But the racial divide in the second season is distinct and purposeful, adding an anxious edge to Hap and Leonard’s interactions with the law — more specifically, Leonard’s troubles. And this new act makes “Hap and Leonard” into an allegory illustrating the senselessness of America’s racial divide, showing a community where black and white people live in close proximity while leading almost entirely separate lives. The drama may take place in the late 1980s, but its observations about law enforcement bias and the prejudice corrupting the judiciary are right on time.
Barbed as its observations about race and class can be, “Hap and Leonard” nevertheless embraces its audience with liberal servings of humor and the heartfelt bond between the two leads. And actually, Hap’s crush on Florida serves to spotlight their enduring loyalty as opposed to splitting them, simultaneously speaking to the societal conflict threaded through this season.
“She black,” Leonard says to Hap, later adding, “And you ain’t.”
“That never stopped me and you,” Hap retorts, to which Leonard delivers the perfect rebuttal: “Me and you ain’t you and her.”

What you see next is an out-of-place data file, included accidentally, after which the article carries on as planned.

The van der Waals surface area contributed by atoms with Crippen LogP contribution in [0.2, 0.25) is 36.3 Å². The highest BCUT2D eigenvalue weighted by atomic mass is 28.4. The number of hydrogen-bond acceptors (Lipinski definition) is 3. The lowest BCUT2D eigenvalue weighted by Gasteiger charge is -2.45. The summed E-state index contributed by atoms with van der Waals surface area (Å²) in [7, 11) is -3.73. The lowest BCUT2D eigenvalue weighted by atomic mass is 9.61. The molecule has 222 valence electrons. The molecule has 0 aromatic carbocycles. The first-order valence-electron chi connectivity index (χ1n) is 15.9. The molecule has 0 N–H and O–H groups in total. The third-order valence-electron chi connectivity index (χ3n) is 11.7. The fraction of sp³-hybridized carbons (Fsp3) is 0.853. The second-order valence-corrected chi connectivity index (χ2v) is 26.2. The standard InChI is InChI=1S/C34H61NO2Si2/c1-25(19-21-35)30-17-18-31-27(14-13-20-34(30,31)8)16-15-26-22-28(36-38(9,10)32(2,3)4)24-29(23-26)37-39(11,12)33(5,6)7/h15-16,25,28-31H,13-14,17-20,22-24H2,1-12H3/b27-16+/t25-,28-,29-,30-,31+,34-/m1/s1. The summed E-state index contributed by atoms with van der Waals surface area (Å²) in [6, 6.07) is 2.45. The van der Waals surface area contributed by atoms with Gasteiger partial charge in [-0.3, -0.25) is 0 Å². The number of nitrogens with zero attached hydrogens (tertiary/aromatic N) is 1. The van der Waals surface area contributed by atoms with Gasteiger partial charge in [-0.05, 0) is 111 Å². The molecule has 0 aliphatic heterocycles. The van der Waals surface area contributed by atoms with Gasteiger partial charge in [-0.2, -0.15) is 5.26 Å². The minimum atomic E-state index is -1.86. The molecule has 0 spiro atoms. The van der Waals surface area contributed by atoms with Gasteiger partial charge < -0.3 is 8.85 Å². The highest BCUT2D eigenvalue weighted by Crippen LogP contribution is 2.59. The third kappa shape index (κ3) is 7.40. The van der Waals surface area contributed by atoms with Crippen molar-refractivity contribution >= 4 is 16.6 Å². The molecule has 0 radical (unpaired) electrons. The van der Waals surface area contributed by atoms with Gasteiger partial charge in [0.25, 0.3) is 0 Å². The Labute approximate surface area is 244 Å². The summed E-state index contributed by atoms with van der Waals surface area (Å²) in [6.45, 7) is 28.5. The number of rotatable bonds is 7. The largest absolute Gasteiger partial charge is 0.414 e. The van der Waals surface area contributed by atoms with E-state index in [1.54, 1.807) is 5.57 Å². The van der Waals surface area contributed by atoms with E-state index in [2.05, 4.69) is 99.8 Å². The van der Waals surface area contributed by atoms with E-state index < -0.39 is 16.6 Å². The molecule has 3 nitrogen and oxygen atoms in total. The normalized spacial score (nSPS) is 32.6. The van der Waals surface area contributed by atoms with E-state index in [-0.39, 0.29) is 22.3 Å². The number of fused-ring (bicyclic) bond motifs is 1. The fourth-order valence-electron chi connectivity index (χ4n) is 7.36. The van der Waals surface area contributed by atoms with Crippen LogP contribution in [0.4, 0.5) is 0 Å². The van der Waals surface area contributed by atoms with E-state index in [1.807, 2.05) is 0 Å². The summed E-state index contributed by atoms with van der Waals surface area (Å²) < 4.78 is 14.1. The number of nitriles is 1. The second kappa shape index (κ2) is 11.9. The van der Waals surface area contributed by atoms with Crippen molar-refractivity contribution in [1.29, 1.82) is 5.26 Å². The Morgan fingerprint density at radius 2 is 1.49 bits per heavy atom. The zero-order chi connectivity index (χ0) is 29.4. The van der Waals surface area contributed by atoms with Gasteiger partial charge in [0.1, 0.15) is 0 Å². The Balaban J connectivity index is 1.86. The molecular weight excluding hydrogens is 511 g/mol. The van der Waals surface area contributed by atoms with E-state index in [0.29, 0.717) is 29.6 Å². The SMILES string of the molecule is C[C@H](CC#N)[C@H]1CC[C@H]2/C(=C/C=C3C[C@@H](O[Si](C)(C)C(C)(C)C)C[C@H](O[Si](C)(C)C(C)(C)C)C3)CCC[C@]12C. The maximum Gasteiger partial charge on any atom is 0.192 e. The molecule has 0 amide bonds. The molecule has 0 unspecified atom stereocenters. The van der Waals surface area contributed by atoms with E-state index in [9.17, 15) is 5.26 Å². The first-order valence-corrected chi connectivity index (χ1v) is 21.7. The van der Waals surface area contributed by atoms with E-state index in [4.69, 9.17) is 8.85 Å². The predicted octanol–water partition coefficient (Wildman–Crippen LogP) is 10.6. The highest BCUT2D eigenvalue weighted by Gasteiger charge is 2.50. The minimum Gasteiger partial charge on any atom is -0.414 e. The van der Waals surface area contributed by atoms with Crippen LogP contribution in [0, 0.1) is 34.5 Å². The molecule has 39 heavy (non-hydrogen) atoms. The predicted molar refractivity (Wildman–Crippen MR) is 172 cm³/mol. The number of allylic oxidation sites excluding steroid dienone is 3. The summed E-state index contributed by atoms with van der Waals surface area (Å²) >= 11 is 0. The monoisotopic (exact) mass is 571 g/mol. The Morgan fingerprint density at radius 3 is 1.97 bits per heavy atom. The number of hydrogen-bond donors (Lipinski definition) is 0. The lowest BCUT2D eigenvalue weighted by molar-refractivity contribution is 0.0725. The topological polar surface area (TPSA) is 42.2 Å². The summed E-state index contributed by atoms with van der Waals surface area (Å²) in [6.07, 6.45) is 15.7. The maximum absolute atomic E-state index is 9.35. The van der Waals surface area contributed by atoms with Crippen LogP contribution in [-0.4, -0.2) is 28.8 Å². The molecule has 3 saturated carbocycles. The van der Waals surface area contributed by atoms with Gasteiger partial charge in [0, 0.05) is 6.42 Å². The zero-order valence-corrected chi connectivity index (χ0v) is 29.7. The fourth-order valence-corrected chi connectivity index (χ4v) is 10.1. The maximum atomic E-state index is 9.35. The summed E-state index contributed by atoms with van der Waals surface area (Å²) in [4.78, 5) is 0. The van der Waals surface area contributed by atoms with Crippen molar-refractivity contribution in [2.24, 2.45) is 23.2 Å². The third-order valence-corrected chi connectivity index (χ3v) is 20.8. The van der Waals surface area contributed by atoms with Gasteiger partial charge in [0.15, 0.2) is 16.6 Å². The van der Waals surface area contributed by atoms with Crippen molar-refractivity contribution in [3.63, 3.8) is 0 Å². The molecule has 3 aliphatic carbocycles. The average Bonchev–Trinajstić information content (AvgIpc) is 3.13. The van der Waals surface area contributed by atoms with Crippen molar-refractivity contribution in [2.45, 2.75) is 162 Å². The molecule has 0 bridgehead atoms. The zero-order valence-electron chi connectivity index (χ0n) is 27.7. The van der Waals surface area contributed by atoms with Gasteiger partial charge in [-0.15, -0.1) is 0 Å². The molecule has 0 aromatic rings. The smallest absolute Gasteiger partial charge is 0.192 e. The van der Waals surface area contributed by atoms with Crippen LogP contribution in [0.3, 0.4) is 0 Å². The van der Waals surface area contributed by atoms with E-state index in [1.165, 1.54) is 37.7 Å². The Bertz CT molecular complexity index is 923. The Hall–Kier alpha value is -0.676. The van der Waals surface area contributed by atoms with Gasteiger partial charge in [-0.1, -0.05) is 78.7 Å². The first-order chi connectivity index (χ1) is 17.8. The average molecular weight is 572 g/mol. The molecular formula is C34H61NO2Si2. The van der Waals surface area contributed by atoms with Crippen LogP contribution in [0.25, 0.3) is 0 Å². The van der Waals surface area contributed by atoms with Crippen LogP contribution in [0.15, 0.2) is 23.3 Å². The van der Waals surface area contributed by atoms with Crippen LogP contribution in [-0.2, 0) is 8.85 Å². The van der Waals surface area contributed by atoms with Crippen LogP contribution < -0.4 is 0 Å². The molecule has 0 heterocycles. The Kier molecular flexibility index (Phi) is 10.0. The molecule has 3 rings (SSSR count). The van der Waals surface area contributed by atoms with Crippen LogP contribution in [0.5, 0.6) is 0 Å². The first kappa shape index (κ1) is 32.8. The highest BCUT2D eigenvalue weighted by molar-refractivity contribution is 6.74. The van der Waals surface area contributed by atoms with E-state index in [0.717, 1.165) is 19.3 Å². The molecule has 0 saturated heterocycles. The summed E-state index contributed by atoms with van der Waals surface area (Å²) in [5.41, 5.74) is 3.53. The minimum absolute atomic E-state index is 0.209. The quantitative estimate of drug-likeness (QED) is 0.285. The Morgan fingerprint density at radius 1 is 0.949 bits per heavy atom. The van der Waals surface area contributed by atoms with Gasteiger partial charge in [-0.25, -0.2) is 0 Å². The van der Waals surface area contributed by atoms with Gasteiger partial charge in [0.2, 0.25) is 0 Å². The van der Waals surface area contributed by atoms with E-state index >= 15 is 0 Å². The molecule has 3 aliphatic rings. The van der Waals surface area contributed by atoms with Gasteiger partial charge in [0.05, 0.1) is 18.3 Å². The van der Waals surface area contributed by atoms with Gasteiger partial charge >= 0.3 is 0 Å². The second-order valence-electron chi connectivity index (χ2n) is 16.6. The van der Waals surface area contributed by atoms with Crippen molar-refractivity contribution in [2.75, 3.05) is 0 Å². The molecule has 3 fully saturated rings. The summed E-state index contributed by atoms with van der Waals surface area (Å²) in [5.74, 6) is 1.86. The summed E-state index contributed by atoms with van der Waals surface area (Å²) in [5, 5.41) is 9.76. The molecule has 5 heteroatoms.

Leonard’s right. Plainly they mean much more to each other.
Journey back in time to witness one of Hap and Leonard’s young adventures in this never-before-seen story by Joe R. Lansdale, “In the River of the Dead”.
We were seventeen when this happened, out fishing on the Sabine River.
What we learned was if we went fishing, sat in a boat and dragged some lines in the water, we might catch dinner for our night camp, but mostly we found out about each other. That’s how I learned about Leonard’s family, his feelings about being black and gay, and he learned about my family and me.
We drifted all day, had our camping supplies in the boat, and the plan was we would find a place to stop before nightfall. The boat was pretty good sized, an open boat. The outboard motor wasn’t strong on horse power, but it puttered us along as fast as we needed to go.
The river smelled sour because the day was warm. After we motored down a ways, we killed the engine and let the boat drift beneath the shade of the overhanging trees in the narrow part of the river. It was cooler there. The wind finally picked up, which was nice, because it blew the stink and the mosquitoes away from us.
At ENTERTAINMENT WEEKLY, Joe R. Lansdale delivers a poignant tribute to his good friend Bill Paxton.